1. Onset time of brachial plexus blockade [ Time Frame: Within 30 minutes of block performance ]
    Onset until a minimal composite score of 14 points in a scale of 0-16 points, evaluating sensitive and motor function of each 4 terminal branches.


Secondary Outcome Measures :
  1. Performance time during the brachial plexus block [ Time Frame: Intraoperative (During block performance) ]
    the sum of: 1. the acquisition time of the sonographic image and 2. the time to perform block itself (from skin anesthesia to the end of LA injection)

  2. Number of needle passes [ Time Frame: Intraoperative (During block performance) ]
    The initial needle insertion counted as the first pass. Any subsequent needle advancement that is preceded by a retraction of at least 10 mm counts as an additional pass

  3. Procedure pain during the brachial plexus block [ Time Frame: Intraoperative (During block performance) ]
    Pain reported during procedure, rated acording to a visual rating scale from 0 to 10 points (0= no pain and 10= worst imaginable pain)

  4. Incidence of surgical anesthesia [ Time Frame: Thirty minutes after block performance ]
    Incidence of surgeries performed without the supplemental use of local anesthetics infiltration, narcotics or general anesthesia

  5. Incidence of Adverse events [ Time Frame: Intraoperative (During block performance) ]
    Incidence of adverse events related to brachial plexus block ((paresthesia, vascular puncture, hematoma, Horner syndrome, pneumothorax)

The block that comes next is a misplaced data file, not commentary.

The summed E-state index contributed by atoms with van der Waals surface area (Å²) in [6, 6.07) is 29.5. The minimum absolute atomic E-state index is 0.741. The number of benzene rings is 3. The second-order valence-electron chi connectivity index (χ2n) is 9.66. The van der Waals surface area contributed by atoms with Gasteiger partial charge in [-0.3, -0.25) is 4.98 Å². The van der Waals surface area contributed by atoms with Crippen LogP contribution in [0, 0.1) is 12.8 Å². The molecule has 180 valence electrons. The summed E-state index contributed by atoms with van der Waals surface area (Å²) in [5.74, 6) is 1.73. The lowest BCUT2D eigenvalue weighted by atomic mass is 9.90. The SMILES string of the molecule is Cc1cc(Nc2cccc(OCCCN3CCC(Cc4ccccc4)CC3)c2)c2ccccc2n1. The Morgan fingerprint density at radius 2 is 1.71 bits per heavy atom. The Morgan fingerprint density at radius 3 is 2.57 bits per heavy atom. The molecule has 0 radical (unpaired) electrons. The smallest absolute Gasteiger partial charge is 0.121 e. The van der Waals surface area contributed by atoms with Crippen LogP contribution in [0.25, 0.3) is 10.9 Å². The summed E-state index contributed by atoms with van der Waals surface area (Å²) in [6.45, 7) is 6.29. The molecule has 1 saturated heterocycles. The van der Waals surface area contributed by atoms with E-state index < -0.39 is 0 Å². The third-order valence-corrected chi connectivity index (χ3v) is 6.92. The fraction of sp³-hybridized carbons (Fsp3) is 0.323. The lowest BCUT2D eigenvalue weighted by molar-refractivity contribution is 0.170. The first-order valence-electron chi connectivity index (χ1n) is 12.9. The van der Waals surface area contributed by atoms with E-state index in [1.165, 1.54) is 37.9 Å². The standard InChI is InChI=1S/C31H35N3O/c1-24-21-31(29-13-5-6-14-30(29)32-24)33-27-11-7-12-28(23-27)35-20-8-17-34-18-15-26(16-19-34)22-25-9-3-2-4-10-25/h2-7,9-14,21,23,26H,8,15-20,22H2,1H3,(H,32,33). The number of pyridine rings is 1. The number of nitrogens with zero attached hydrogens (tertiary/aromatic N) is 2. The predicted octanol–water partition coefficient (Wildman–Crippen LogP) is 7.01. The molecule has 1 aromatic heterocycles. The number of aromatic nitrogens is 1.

Information from the National Library of Medicine

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Ages Eligible for Study:   18 Years to 75 Years   (Adult, Older Adult)
Sexes Eligible for Study:   All
Accepts Healthy Volunteers:   No
Criteria

Inclusion Criteria:

  • age between 18 and 75 years
  • American Society of Anesthesiologists classification 1-3
  • body mass index between 18 and 30

Exclusion Criteria:

  • adults who are unable to give their own consent
  • pre-existing neuropathy (assessed by history and physical examination)
  • coagulopathy (assessed by history and physical examination and, if deemed clinically necessary, by blood work up i.e. platelets ≤ 100, International Normalized Ratio ≥ 1.4 or partial thromboplastin time ≥ 50)
  • renal failure (assessed by history and physical examination and, if deemed clinically necessary, by blood work up i.e. creatinine ≥ 100)
  • hepatic failure (assessed by history and physical examination and, if deemed clinically necessary, by blood work up i.e. transaminases ≥ 100)